Friday, October 5, 2012

Oedipus & SOAPSTone Review

Agenda:
-Vocab Quiz
-Bell Work--Argumentation & Stagnant
-Dramatic Irony Review: What examples did we find?
-Reading Scene 2 & Ode 2

Homework:
-SOAPSTone on "The Lottery" due on Wed
-Finish reading the second section and answer the questions at the end of the text

SOAPSTone (How to think of each section for short pieces of fiction):

S(peaker)--Think of what point of view the story is being told from.  Is it from the point of view of a certain character/is that character the narrator or not?

O(ccasion)--Think of this more in terms of setting.  What is the time period and the location?  Why is story written with this particular setting as opposed to another one (whether it be the same place in another time or a different place altogether).

A(udience)--Make sure that in this section that you answer who you think the piece is written for and how you can tell.  You also should touch upon what mood is created for the audience (this will help you to distinguish mood from tone).

P(urpose)--Why was this piece written?  What is the story's message?

S(ubject)--You may have addressed this in answering the other questions, but try to pull it out here again.  This section does not have to be long.  Also, touch on whether the subject is stated directly or indirectly.  In fiction written, it likely will be the latter, so you do not have to go into much detail here.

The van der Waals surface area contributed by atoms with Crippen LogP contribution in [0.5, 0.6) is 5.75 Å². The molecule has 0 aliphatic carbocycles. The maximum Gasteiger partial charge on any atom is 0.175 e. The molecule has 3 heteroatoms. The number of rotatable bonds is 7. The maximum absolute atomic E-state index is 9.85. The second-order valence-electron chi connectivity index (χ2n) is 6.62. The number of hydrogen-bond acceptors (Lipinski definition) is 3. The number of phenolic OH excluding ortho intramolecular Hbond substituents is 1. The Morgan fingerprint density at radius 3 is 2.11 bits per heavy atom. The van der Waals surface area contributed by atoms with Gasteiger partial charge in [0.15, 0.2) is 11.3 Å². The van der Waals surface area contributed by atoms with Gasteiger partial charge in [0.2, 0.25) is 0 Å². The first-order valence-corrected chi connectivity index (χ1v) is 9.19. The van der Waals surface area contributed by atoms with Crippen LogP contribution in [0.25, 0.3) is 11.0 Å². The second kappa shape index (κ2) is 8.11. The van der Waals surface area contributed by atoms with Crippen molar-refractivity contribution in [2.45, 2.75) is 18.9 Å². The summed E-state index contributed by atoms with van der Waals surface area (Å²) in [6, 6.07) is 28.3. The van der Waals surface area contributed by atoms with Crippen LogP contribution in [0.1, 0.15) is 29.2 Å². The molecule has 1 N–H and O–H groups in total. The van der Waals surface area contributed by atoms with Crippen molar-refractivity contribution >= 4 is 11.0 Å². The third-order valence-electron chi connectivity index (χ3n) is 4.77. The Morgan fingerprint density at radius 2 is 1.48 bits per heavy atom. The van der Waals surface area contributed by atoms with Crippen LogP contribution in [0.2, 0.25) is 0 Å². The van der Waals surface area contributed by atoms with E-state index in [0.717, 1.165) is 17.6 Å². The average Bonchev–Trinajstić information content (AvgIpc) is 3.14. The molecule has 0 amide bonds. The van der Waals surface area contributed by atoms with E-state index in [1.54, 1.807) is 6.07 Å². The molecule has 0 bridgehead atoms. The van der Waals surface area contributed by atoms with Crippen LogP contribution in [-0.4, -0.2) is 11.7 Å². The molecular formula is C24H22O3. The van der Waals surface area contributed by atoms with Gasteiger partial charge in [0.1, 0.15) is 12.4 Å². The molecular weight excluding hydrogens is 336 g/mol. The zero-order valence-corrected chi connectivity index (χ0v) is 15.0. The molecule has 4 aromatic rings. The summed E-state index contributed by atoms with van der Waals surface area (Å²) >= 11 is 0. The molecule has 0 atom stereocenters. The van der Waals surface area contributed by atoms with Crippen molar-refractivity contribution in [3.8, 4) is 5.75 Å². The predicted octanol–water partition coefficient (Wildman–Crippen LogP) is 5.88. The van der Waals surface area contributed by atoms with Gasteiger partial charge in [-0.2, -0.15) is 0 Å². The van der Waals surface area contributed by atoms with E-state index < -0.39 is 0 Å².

T(one)--What is the attitude of the author?  This is NOT the attitude or tone of voice of a character or even the narrator.  In answering this, focus on diction, syntax, structure, and imagery in order to help you.

Do not forget your one paragraph touching on a single literary device.

Other pointers:
-PROOFREAD and make sure that your sentences make sense
-Avoid colloquial speech.  This is not a formal essay, but try to make it sound a bit more academic.
-Include your own thoughts.  I read a lot of papers that had thoughts that obviously were researched.  That is fine, particularly if you are looking up information about a certain literary trend.  However, if you are doing research, even if you are not quoting from the piece that you used, you should still be citing it.  ...I would prefer if you used your own thoughts about the text, especially if you are taking the AP exam since you will not have the benefit of the Internet when you sit down to take this test.

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